Why Wal-Mart Doesn't End Prices w/ 99

29 replies
Saw this article on pricing and thought others might benefit from it.

Psychology of Shopping: Why $29.99 Looks Better Than $30

Garrie
#end #prices #w or #walmart
  • Profile picture of the author JonWebContent
    Yep, that's why gas prices are 2.999 and not 3.00.

    Wal-Mart doesn't have to sell like that. Why? Because everyone ALREADY thinks of Wal-Mart as a low-price store. It's their schtick.
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    • Profile picture of the author WILLIELOITER
      Honestly, I was always kinda wondering why walmarts always have things at that margin of price no 4.99 for a shirt or 12.99 for some walmart shoes. lol Makes sense now
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      • Profile picture of the author yourreviewer
        Originally Posted by WILLIELOITER View Post

        Honestly, I was always kinda wondering why walmarts always have things at that margin of price no 4.99 for a shirt or 12.99 for some walmart shoes. lol Makes sense now
        Did you READ the article entirely?
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  • Profile picture of the author JasonTai
    Not sure if Wal-mart still does but they use to have certain cent numbers relate to a meaning

    example XX.77 might mean the item is one sale

    XX.97 might mean no longer ordering more of these items

    And so on
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  • Profile picture of the author astnpwrz
    Always low prices...always LOL. I read about this somewhere before. I cant remember where though. It was concerning IM though. like why people charge $997 instead of $1000 etc. If people are still doing it, then it must be working.
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  • Profile picture of the author J Bold
    Walmart doesn't do this because of some exec who just died recently, it was his idea. I know because I was reading his bio in the Walmart magazine for associates, as my cousin works at Walmart. I found it interesting. Can't remember his name or his exact position, but he was also the one who pusehd Walmart to have it's own satellite communications system to connect stores to each other and the home office, and now it's a huge system of communications, second only to the government, I think.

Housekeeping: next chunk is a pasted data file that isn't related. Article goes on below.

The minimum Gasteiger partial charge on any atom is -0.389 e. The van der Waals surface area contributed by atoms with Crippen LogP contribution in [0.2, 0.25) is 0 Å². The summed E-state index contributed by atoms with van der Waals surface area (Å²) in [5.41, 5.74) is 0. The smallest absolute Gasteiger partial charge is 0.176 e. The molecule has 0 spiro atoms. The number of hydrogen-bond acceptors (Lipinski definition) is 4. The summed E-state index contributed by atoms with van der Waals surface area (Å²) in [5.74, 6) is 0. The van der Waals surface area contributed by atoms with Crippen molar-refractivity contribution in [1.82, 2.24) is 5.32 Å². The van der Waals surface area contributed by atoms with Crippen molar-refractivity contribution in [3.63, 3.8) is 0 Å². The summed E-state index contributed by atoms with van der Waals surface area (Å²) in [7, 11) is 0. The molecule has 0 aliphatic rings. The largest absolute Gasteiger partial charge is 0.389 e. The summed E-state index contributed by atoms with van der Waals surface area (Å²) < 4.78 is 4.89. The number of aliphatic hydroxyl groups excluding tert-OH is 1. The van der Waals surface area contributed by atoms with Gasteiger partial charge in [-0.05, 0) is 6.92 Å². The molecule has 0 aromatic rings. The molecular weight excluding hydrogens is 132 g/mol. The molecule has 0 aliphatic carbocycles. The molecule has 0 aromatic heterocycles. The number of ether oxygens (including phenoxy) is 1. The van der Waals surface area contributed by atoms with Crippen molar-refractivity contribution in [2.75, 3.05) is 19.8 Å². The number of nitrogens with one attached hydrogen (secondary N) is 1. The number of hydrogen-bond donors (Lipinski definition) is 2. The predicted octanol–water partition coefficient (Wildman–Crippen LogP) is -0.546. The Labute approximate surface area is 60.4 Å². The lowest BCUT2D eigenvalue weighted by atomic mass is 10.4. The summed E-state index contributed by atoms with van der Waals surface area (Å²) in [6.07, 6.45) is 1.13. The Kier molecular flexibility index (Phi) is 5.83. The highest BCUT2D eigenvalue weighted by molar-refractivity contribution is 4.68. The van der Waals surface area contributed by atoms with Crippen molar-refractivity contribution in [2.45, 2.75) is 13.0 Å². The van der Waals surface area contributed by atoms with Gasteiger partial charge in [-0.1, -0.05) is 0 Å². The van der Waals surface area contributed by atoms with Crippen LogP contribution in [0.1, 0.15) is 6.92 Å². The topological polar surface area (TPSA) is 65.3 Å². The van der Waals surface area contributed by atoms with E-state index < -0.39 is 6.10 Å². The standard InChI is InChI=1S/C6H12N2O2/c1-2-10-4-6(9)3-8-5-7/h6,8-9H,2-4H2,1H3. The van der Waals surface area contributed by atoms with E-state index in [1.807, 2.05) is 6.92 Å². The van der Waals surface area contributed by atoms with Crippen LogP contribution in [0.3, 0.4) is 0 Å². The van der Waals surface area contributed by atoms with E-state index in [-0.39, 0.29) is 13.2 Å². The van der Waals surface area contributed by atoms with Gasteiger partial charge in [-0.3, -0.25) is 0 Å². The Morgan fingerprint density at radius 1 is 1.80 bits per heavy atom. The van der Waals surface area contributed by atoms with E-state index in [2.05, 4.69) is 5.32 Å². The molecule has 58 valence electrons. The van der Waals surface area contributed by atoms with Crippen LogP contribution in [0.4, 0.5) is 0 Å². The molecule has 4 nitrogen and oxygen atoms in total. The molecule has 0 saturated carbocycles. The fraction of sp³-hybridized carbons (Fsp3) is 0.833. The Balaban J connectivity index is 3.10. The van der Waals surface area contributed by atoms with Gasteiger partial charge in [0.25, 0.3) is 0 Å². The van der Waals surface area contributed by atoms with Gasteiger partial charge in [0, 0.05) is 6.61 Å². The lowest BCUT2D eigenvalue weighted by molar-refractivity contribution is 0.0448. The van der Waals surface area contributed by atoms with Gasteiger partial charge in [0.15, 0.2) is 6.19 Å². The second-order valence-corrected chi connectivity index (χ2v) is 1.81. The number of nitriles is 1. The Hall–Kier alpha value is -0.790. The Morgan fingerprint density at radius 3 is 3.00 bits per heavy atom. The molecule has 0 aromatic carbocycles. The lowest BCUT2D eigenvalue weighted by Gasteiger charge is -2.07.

But anyway, ya like the article says the point was to show more fair pricing and price items at more or less exactly what they should be to be fair to the consumer, giving Walmart shoppers that feeling that Walmart is giving them the best possible deal. Of course, it may not always be true but since that's what Walmart's all about of course they want the shoppers to think that!
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    • Profile picture of the author Kay King
      Because a company of WM size does its own testing rather than relying on the same info that's been published for years.

      Look at the supplements and vitamins on WM shelves. The main brands are often with the .99 cents at the end. The generic WM Equate brand is more likely to be $4.00 or $8.00 - sets it apart.

      kay
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  • Profile picture of the author Doran Peck
    I've come to the conlcusion that 50% of the stuff on walmart shelves is cheap crap that breaks easy.

    They've gotten away from real value and have prioritized squeezing the profit margin and choosing to carry the cheapest made products all for more of the squeezing.

    They are big enough now that it probably doesn't matter how scientific they get with their pricing...people are going to shop there regardless.
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    • Profile picture of the author Bill Farnham
      This is why you don't believe everything you read on the internet...

      Walmart doesn't use whole dollars for pricing but uses odd price points such as $7.83 and $12.47 because the numbers give consumers a feeling of value.